July 27, 2021 report
Very-high energy gamma-ray emission detected from blazar TXS 1515–273
An international team of astronomers has carried out multi-wavelength observations of a blazar known as TXS 1515–273; they detected very-high energy (VHE) gamma-ray emission from this source for the first time. The finding is detailed in a paper published July 20 on arXiv.org.
Blazars, classified as members of a larger group of active galaxies that host active galactic nuclei (AGN), are the most numerous extragalactic gamma-ray sources. Their characteristic features are relativistic jets pointed almost exactly toward the Earth. Based on their optical emission properties, astronomers divide blazars into two classes: flat-spectrum radio quasars (FSRQs) that feature prominent and broad optical emission lines, and BL Lacertae objects (BL Lacs), which do not.
At a redshift of 0.1285, TXS 1515–273 is a blazar of BL Lac class. Previous observations of this object found that it has a photon index of about 2.0, which suggests that it may be an extreme high frequency-peaked blazar (EHBL). In general, EHBLs are excellent targets to search for new extragalactic VHE gamma-ray emission.
In the beginning of 2019 a flaring activity in the high-energy (HE) gamma-ray band started from TXS 1515–273. Hoping to detect VHE gamma-ray emission, a team led by researchers from the Major Atmospheric Gamma-ray Imaging Cherenkov (MAGIC) telescope collaboration commenced a multi-wavelength observational campaign of this source.
"A MWL [multi-wavelength] campaign on TXS 1515–273 was organized at the end of February 2019. During the flaring activity, the source was observed in different energy bands, ranging from radio to VHE gamma rays. Simultaneous or quasi-simultaneous observations were carried out by KVA, Swift, XMM, NuSTAR and MAGIC in order to investigate the location of the SED [spectral energy distribution] peaks and look for evidence of extreme behavior during the flare," the astronomers wrote in the paper.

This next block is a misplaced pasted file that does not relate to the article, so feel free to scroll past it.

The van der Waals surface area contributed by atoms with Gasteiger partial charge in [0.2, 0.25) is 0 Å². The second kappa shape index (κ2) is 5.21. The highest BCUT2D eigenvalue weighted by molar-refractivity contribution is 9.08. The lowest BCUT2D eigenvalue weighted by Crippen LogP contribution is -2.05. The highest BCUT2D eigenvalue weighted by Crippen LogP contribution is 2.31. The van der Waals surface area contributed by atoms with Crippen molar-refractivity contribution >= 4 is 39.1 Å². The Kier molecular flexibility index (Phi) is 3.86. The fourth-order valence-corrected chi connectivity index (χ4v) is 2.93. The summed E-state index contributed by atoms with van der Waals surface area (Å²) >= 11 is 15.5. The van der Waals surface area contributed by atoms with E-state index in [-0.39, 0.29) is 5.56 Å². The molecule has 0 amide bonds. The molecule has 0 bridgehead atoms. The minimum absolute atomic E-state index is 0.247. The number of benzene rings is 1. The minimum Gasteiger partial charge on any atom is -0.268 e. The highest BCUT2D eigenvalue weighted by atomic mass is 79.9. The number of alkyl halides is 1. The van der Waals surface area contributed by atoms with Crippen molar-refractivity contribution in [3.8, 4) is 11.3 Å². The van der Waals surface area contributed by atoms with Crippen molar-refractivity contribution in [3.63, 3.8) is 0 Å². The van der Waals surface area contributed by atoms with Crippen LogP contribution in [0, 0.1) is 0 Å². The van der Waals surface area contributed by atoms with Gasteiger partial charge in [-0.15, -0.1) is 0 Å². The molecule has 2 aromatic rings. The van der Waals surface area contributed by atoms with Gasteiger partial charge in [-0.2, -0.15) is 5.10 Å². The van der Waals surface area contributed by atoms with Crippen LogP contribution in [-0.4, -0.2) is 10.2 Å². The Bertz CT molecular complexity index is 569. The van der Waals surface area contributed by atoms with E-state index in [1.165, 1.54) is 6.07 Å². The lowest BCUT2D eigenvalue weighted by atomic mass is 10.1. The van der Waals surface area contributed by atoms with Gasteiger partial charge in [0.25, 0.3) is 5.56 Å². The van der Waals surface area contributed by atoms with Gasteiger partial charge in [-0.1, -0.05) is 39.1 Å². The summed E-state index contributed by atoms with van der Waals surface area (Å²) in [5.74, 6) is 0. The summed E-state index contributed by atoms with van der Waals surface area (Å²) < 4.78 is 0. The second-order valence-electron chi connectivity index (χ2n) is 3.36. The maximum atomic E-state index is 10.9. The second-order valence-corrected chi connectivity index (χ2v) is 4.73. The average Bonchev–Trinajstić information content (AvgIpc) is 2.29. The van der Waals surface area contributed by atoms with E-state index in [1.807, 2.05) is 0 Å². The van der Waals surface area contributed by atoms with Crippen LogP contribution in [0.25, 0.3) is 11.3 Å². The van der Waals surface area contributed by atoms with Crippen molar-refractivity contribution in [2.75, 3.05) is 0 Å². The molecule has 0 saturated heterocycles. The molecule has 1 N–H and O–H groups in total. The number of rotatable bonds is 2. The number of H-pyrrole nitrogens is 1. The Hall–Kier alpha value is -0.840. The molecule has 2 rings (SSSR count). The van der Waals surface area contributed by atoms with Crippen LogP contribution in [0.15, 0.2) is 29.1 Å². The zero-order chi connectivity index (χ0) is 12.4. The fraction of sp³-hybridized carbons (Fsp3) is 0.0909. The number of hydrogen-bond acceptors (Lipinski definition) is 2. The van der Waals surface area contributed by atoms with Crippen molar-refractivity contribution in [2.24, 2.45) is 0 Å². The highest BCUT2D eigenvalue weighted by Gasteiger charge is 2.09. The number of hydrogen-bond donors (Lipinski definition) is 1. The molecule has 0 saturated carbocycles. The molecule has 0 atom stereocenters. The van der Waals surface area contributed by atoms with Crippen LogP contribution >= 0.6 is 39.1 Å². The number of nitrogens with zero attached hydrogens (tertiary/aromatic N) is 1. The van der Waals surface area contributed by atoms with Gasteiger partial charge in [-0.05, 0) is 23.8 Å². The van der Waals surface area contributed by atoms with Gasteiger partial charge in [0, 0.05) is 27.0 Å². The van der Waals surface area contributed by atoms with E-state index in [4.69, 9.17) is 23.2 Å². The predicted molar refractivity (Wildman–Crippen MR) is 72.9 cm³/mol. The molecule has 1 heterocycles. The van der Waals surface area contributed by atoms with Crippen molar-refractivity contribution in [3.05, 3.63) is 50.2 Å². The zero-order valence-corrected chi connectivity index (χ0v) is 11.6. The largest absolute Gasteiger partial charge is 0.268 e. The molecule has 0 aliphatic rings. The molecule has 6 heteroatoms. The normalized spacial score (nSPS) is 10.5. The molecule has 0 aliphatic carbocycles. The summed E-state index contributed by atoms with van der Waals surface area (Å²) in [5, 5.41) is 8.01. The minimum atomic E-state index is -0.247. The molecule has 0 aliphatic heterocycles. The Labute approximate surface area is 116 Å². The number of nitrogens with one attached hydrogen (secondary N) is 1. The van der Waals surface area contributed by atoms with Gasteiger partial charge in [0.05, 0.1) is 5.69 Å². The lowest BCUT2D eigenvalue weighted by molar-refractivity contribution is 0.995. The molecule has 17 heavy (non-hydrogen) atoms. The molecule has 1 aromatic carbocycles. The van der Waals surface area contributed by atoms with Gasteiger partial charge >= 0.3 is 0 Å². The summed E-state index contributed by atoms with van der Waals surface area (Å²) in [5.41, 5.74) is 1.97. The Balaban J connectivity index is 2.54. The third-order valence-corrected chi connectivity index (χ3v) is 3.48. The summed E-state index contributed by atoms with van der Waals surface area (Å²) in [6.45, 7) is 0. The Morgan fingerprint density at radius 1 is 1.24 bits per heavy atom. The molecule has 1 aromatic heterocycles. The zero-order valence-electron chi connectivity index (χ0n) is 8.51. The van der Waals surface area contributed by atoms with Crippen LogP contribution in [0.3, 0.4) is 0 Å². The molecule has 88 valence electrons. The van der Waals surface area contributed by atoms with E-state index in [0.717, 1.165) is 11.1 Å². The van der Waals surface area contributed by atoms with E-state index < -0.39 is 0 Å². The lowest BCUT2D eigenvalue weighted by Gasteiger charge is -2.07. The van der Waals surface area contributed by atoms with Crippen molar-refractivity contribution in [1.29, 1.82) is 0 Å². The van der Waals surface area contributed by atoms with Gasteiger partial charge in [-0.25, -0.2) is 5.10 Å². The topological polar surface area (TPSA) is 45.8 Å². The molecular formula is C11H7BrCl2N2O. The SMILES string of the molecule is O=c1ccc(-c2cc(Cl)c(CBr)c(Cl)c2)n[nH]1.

MAGIC observed TXS 1515–273 between February 27 and March 5, 2019, which resulted in a significant detection of this blazar in the VHE gamma-ray band. The average integral VHE flux of TXS 1515–273 was measured to be approximately 6 percent of the Crab nebula flux above 400 GeV.
The astronomers detected an hour-scale variability in the X-ray fluxes of TXS 1515–273 and a clear change in the spectral shape between XMM-Newton and NuSTAR observations. The data from the X-ray variability timescales allowed the team to determine the synchrotron peak frequency of the blazar. The results suggest that the source is a flaring high, but not extreme, synchrotron peaked object.
Studying the jet of TXS 1515–273, the researchers found no new components or moving components. This is consistent with what is generally seen in other TeV blazars with high synchrotron peak frequency.
As part of the study, the scientists also modeled the broadband SED from radio to VHE gamma rays.
"We applied a simple one-zone model, which could not reproduce the radio emission and the shape of the optical emission, and a two-component leptonic model with two interacting components, enabling us to reproduce the emission from radio to VHE band," the authors of the paper explained.
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